[8] For whatever reason, at an early stage of his speech the advocate depute assured the jury that “as a matter of law” there was enough evidence to convict the accused. If anything was to be said on the matter of sufficiency of evidence, and many judges take the view that this is an unnecessary and potentially confusing direction, this was a matter for the trial judge, not prosecuting counsel. It is understandable that in order to put their speeches into some context or framework, counsel will sometimes refer to legal matters, but this should be done with discretion and no more than is necessary for that limited purpose. The advocate depute then told the jury that there is more than enough “quality” in this case to show that the accused raped the complainer, “and that has been proved by the evidence beyond reasonable doubt, as I’ll go on to show.” At a later point he spoke of the complainer being “yanked” through an archway. He referred to evidence from the complainer that “He picked me up like a baby”. The advocate depute invited the jury to believe her “because that’s what happened. And then he carried (her) to a place where he raped her.” There are other passages where it was made plain that the advocate depute was of the view that the complainer’s evidence was in accordance with the facts of the matter. For example on one occasion he said that her evidence was “the truth”. He described one response from the appellant to the recorded voicemail message as “breathtaking, the arrogance of it, he is simply panicking.” He concluded his speech by stating to the jury that the essential elements of the case “have all been proved beyond reasonable doubt.”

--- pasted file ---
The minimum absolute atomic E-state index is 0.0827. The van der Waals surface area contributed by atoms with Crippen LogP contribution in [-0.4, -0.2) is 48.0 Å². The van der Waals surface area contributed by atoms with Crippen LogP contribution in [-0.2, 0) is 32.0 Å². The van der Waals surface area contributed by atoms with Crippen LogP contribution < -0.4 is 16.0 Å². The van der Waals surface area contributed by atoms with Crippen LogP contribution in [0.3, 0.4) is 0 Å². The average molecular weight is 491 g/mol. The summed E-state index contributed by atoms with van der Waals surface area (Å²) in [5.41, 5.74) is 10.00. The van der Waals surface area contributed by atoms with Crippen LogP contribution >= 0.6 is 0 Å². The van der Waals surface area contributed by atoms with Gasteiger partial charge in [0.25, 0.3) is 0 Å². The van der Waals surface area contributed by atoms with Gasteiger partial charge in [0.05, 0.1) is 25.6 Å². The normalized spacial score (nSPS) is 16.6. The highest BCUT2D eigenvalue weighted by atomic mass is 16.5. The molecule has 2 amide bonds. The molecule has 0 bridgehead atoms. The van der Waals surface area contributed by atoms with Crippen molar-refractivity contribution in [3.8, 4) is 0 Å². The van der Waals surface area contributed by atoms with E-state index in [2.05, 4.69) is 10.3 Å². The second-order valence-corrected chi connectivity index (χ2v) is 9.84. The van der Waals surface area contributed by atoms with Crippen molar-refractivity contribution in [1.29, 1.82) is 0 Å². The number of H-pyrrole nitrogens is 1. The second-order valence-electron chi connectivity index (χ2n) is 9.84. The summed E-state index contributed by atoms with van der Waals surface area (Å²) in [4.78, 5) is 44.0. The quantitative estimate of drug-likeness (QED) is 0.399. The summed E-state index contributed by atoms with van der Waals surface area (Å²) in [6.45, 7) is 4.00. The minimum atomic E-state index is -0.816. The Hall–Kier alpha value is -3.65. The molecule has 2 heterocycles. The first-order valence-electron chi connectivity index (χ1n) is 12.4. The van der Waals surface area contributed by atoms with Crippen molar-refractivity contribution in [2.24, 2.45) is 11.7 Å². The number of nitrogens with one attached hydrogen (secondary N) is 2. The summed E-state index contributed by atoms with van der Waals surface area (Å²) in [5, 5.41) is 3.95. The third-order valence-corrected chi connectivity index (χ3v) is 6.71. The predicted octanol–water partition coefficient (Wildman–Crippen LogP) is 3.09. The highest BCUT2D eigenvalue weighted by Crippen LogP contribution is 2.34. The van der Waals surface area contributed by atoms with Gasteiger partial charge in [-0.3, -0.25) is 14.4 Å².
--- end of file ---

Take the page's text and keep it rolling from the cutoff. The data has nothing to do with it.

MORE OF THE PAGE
[9] In his report to this court the trial judge observed that the advocate depute stated to the jury that certain facts were true and that certain things had in fact happened, even though the matters were in dispute. He appeared to express his own opinion of the appellant, using the expression “breathtaking arrogance.” Although the solicitor advocate criticised parts of the Crown speech as being inappropriate, no further motion to desert the diet was made. The trial judge decided that the assertions and comments made on behalf of the Crown gave him cause to add further points to his directions. There was no question of deserting the trial at his own hand as he considered that these further issues, and the cumulative effect of all of the points raised, could be dealt with by appropriate directions in his charge.

The trial judge’s directions to the jury
[10] At the outset of his charge to the jury the trial judge made the standard directions to the effect that the jury and the jury alone were the judges of the facts in the case, and that what anyone else thought was of no importance. The jury was told that questions were not evidence and that it was only the evidence which they should consider. The contents of the speeches were not evidence and if they thought that any personal views were expressed in the speeches as to what happened, or what was true, or any opinions were expressed, they should be ignored as these were matters for the jury to decide.

[11] Later in his charge, in a lengthy passage which extends over five pages of the...